Guidelines for collating sepsis data not in place
Proposals made by HSE last June after an investigation into Halappanavar case
There are no figures available on maternal sepsis for most of the country’s maternity units, despite the recommendations made in the HSE’s own investigation into Savita Halappanavar’s death.
Important guidelines for the collection of data on maternal sepsis in Irish hospitals are not yet in place, despite recommendations made in June last year in a report into the death of Savita Halappanavar, the Health Service Executive has confirmed.
Only two of the country’s leading public maternity hospitals could provide figures on maternal sepsis to The Irish Times under the Freedom of Information Acts, reporting more than 270 cases of the condition in women under their care in the past 10 years.
But there are no figures available on maternal sepsis for most of the country’s maternity units, despite the recommendations made in the HSE’s own investigation into Ms Halappanavar’s death.
Ms Halappanavar died of sepsis in 2012 after miscarrying at Galway University Hospital.
Maternal sepsis is caused by a bacterial infection contracted during pregnancy, or in the days and weeks following delivery. It is the leading cause of maternal death in the UK and although deaths from the condition here have historically been low, they are on the increase.
Of 10 women who died in 19 maternity hospitals and units in Ireland in 2011, none had sepsis, but in 2012 sepsis was a contributory factor in the death of three women out of 11.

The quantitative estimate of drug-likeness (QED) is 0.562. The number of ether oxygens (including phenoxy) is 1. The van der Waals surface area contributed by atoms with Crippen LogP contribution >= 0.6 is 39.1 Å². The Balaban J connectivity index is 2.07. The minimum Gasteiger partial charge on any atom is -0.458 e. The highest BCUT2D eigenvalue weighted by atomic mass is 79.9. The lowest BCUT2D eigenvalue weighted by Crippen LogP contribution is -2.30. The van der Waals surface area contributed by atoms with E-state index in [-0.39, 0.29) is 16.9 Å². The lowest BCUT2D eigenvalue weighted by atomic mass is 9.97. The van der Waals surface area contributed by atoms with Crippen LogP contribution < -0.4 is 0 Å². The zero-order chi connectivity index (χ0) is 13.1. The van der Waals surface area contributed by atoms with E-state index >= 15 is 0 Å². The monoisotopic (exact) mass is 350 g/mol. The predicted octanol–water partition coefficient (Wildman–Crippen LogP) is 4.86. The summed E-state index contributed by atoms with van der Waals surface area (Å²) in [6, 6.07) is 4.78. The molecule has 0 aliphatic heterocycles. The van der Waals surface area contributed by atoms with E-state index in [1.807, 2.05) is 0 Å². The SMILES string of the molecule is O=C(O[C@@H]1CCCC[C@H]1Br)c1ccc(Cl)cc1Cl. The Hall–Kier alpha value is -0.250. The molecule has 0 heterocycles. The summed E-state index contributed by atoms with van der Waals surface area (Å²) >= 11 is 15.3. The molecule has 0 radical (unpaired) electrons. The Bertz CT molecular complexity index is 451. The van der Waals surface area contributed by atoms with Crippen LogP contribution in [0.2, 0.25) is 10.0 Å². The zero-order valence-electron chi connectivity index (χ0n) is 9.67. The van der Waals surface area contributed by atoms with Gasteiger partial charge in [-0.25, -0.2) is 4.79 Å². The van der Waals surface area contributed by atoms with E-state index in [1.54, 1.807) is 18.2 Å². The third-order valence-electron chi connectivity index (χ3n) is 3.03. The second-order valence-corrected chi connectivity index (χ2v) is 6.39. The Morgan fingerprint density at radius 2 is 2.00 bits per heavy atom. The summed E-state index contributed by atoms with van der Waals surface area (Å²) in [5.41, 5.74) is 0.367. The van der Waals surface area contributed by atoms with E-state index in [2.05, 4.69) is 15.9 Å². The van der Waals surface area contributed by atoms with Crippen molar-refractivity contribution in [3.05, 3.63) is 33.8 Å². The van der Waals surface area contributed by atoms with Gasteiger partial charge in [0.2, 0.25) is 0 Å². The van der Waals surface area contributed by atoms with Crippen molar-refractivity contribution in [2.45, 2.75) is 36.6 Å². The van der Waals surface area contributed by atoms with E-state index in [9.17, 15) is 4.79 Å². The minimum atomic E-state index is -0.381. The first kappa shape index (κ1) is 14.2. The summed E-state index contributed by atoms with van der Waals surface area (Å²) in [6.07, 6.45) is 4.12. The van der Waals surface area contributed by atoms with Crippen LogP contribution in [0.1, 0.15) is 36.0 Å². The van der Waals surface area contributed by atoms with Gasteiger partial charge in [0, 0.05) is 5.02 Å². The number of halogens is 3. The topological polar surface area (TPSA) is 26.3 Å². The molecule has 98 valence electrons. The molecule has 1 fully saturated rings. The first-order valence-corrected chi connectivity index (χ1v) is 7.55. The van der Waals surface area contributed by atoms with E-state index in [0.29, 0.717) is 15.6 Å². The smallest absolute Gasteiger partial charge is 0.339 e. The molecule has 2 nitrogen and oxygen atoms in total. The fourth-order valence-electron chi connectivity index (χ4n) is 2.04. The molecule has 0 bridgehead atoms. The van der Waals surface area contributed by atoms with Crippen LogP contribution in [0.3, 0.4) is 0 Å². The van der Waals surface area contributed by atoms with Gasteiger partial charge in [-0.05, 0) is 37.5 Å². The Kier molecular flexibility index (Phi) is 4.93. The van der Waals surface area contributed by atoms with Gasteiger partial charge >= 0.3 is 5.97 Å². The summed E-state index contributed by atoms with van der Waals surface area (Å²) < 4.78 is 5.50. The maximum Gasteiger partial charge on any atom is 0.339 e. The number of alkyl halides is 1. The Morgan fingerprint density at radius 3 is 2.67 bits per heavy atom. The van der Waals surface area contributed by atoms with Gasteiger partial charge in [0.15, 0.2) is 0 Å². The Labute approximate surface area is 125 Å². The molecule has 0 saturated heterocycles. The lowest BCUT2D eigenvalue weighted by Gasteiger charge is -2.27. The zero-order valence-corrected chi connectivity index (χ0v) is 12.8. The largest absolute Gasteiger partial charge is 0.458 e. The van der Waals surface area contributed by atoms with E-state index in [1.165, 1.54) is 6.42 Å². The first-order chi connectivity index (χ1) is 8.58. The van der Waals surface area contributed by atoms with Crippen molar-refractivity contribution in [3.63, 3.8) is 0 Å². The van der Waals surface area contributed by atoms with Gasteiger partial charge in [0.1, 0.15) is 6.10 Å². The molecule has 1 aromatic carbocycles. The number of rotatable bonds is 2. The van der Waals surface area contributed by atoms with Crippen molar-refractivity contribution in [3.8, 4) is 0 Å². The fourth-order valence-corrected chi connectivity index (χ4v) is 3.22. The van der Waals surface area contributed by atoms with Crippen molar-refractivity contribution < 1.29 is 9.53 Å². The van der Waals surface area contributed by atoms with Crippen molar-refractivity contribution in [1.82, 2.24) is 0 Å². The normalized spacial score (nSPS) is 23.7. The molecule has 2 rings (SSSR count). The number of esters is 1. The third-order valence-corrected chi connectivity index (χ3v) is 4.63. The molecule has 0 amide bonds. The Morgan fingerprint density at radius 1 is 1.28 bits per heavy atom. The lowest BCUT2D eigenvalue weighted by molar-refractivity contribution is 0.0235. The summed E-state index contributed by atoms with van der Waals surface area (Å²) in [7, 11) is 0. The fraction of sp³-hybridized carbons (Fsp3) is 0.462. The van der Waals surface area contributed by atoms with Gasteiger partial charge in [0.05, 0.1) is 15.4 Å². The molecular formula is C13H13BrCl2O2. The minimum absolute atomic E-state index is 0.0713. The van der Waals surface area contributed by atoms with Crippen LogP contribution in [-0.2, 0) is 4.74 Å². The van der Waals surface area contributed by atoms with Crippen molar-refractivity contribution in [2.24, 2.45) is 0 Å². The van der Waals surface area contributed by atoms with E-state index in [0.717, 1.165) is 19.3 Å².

The Coombe Women and Infants University Hospital and the National Maternity Hospital, Holles Street, in Dublin were the only public maternity units that could supply figures on the condition. Dublin’s other leading maternity hospital, the Rotunda, said it was unable to provide information on sepsis as it had “no mechanism in place for the correlation” of the information.
Between 2004 and the end of November 2013, Holles Street recorded 166 cases of maternal sepsis. The hospital delivers babies for an average of 9,600 women each year. In 2009, it had its highest number of sepsis cases with 24 recorded.
Over a similar period, from 2004 to the end of June 2013, 107 cases of maternal sepsis were recorded in the Coombe hospital, which has in the region of 8,000 deliveries a year. It recorded its highest number of sepsis cases in 2010 when it had 19.
A spokeswoman for Holles Street hospital pointed out that the hospital “had no outbreaks occurring during this time” and there were no multidrug resistance organisms. “Less than 0.2 per cent of our obstetric patients will develop sepsis,” she said. “The majority of these women recover fully.”
No one was available to comment from the Coombe hospital.
An FOI request to the HSE asking for cases of sepsis in women during pregnancy and after delivery in HSE hospitals around the country over the past 10 years was denied. The HSE said the information was “not collected, collated or reported nationally”.
The HSE also said the national implementation support group, set up to oversee the introduction of recommendations made in the HSE June 2013 report into the death of Ms Halappanavar, would be developing guidelines to support and facilitate the collection of information on maternal sepsis.
However, more than six months after the report, the guidelines have yet to be advanced.
In a statement, a spokeswoman for the HSE said the group was in place and was in the process of developing the guidelines. “The data collection will follow on when the guidelines are published,” the spokeswoman said.